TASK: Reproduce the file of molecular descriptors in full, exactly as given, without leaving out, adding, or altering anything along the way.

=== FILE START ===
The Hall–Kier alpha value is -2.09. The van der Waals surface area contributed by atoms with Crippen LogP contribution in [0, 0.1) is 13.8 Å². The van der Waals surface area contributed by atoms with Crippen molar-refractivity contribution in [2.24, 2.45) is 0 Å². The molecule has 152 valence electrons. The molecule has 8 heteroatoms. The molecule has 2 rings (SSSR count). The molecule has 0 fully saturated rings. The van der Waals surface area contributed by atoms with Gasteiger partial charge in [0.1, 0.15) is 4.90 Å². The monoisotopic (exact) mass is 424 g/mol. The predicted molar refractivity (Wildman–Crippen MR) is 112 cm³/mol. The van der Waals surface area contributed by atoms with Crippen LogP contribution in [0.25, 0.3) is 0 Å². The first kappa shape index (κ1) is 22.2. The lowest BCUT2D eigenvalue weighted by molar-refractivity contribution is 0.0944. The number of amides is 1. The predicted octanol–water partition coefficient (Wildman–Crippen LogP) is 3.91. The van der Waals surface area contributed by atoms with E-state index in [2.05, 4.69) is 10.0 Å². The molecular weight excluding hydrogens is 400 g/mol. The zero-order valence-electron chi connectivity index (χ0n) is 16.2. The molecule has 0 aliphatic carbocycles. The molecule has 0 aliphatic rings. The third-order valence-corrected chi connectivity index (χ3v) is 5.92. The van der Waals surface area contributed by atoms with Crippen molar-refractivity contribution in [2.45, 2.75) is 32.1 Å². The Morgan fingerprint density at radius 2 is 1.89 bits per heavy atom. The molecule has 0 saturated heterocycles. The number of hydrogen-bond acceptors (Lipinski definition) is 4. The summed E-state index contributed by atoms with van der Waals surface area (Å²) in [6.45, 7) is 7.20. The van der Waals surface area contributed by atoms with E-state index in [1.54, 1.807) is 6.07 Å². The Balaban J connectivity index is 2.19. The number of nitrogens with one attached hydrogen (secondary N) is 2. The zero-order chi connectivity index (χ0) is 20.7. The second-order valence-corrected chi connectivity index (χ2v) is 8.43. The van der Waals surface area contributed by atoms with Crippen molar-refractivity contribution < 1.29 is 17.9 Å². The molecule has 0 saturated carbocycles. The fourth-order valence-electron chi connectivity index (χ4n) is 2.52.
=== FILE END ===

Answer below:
The Hall–Kier alpha value is -2.09. The van der Waals surface area contributed by atoms with Crippen LogP contribution in [0, 0.1) is 13.8 Å². The van der Waals surface area contributed by atoms with Crippen molar-refractivity contribution in [2.24, 2.45) is 0 Å². The molecule has 152 valence electrons. The molecule has 8 heteroatoms. The molecule has 2 rings (SSSR count). The molecule has 0 fully saturated rings. The van der Waals surface area contributed by atoms with Gasteiger partial charge in [0.1, 0.15) is 4.90 Å². The monoisotopic (exact) mass is 424 g/mol. The predicted molar refractivity (Wildman–Crippen MR) is 112 cm³/mol. The van der Waals surface area contributed by atoms with Crippen LogP contribution in [0.25, 0.3) is 0 Å². The first kappa shape index (κ1) is 22.2. The lowest BCUT2D eigenvalue weighted by molar-refractivity contribution is 0.0944. The number of amides is 1. The predicted octanol–water partition coefficient (Wildman–Crippen LogP) is 3.91. The van der Waals surface area contributed by atoms with E-state index in [2.05, 4.69) is 10.0 Å². The molecular weight excluding hydrogens is 400 g/mol. The zero-order valence-electron chi connectivity index (χ0n) is 16.2. The molecule has 0 aliphatic carbocycles. The molecule has 0 aliphatic rings. The third-order valence-corrected chi connectivity index (χ3v) is 5.92. The van der Waals surface area contributed by atoms with Crippen molar-refractivity contribution in [2.45, 2.75) is 32.1 Å². The Morgan fingerprint density at radius 2 is 1.89 bits per heavy atom. The molecule has 0 saturated heterocycles. The number of hydrogen-bond acceptors (Lipinski definition) is 4. The summed E-state index contributed by atoms with van der Waals surface area (Å²) in [6.45, 7) is 7.20. The van der Waals surface area contributed by atoms with E-state index in [1.54, 1.807) is 6.07 Å². The Balaban J connectivity index is 2.19. The number of nitrogens with one attached hydrogen (secondary N) is 2. The zero-order chi connectivity index (χ0) is 20.7. The second-order valence-corrected chi connectivity index (χ2v) is 8.43. The van der Waals surface area contributed by atoms with Crippen molar-refractivity contribution < 1.29 is 17.9 Å². The molecule has 0 saturated carbocycles. The fourth-order valence-electron chi connectivity index (χ4n) is 2.52.